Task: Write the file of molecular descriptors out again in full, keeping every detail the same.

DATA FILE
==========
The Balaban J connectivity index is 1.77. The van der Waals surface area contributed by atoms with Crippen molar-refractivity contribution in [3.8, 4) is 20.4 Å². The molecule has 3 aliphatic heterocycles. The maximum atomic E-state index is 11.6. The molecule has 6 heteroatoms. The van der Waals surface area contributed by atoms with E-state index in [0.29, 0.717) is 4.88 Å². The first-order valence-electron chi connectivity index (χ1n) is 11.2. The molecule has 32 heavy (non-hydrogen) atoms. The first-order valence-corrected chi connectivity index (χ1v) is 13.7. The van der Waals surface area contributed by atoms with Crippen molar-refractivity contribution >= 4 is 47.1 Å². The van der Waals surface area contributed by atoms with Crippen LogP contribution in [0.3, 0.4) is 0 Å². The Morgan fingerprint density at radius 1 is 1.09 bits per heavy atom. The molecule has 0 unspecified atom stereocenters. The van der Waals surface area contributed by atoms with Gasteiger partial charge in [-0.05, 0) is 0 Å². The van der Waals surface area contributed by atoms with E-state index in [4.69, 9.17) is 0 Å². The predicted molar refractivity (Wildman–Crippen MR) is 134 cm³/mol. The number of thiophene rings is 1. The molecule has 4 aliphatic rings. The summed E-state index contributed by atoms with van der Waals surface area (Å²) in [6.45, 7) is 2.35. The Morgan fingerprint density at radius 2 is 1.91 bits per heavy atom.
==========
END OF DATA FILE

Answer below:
The Balaban J connectivity index is 1.77. The van der Waals surface area contributed by atoms with Crippen molar-refractivity contribution in [3.8, 4) is 20.4 Å². The molecule has 3 aliphatic heterocycles. The maximum atomic E-state index is 11.6. The molecule has 6 heteroatoms. The van der Waals surface area contributed by atoms with E-state index in [0.29, 0.717) is 4.88 Å². The first-order valence-electron chi connectivity index (χ1n) is 11.2. The molecule has 32 heavy (non-hydrogen) atoms. The first-order valence-corrected chi connectivity index (χ1v) is 13.7. The van der Waals surface area contributed by atoms with Crippen molar-refractivity contribution >= 4 is 47.1 Å². The van der Waals surface area contributed by atoms with Crippen LogP contribution in [0.3, 0.4) is 0 Å². The Morgan fingerprint density at radius 1 is 1.09 bits per heavy atom. The molecule has 0 unspecified atom stereocenters. The van der Waals surface area contributed by atoms with Gasteiger partial charge in [-0.05, 0) is 0 Å². The van der Waals surface area contributed by atoms with E-state index in [4.69, 9.17) is 0 Å². The predicted molar refractivity (Wildman–Crippen MR) is 134 cm³/mol. The number of thiophene rings is 1. The molecule has 4 aliphatic rings. The summed E-state index contributed by atoms with van der Waals surface area (Å²) in [6.45, 7) is 2.35. The Morgan fingerprint density at radius 2 is 1.91 bits per heavy atom.